Chapter 1: The Four Heiresses
The fine old manor of Athelhampton nestles deep in the Dorset countryside. It is still a family home, continuing a tradition lasting over half a millennium – one can imagine generation after generation of children hurrying indoors for food after playtime, entering a house that looked much the same as it does today.
Family meals are still taken in the Great Hall, which forms the core of the house built by Sir William Martyn at the start of the Tudor era in 1485. He built to last: his hammer-beam roof on fine Purbeck stone walls remains a testament to the skill of his carpenters. But the last generation of children at Athelhampton to bear his name were his four great-great granddaughters, born in the years following the accession to the throne of Queen Elizabeth I, and this is their story.
These four sisters were born to Sir Nicholas Martyn, great-grandson of Sir William, and his wife, Lady Margaret (nee Wadham). The eldest was christened Elizabeth, after the newly-crowned queen. Her younger siblings arrived over the next fifteen years: first Jane, then Frances, and finally Anne.
Many people coming to Athelhampton for the first time and walking through its bedrooms and hallways say that its homely rooms give the sense of a joyful family house, and it’s easy to imagine the young sisters enjoying their fair share of happiness as they grew up. But their early years were also tinged with tragedy. Seven of their siblings died young, including all of their brothers. The memorial in nearby Puddletown Church commemorates the whole family, the brothers kneeling behind their father to the left, with the sisters by their mother on the right.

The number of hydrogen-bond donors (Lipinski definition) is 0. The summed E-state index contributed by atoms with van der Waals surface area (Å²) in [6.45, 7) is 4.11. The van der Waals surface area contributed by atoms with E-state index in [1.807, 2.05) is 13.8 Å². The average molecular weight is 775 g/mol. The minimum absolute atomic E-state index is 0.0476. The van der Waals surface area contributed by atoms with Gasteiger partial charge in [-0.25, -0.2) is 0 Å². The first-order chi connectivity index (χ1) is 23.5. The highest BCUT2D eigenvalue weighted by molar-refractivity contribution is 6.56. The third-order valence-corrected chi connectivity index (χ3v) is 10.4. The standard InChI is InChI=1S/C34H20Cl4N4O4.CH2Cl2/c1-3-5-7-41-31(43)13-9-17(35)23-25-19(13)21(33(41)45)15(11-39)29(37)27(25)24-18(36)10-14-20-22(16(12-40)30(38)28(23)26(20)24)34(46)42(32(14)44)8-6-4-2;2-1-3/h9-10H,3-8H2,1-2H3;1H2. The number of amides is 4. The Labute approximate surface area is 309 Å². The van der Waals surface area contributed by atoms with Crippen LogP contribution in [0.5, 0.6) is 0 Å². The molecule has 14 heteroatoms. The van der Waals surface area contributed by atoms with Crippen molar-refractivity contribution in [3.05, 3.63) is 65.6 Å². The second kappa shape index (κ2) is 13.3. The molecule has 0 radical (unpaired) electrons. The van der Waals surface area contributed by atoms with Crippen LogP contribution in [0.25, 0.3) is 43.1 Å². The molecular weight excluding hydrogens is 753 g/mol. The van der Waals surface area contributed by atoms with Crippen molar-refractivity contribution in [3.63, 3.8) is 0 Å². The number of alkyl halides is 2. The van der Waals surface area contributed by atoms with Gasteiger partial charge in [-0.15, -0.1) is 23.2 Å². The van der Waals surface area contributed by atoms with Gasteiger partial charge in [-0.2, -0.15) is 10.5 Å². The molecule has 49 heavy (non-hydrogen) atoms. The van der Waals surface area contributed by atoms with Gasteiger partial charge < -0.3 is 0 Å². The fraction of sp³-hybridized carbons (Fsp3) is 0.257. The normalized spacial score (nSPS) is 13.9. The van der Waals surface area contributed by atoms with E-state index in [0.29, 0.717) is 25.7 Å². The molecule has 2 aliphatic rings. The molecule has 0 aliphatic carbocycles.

Bereft of a son, Sir Nicholas could have chosen to leave Athelhampton and his other extensive properties to a more distant male relative. Instead, he chose to write his will to divide the inheritance equally between his four daughters.
Elizabeth and her sisters thus became joint heiresses to a great fortune, and attractive marriage partners. This presaged a dispersal of the Martyn estates, which Sir Nicholas would have known was a strange reversal of history. For though his fortune dated back to the lands granted to the Fitzmartins by William the Conqueror, he would have been acutely aware that it had been augmented over the centuries by astute marriages that had drawn in wealth from other great families.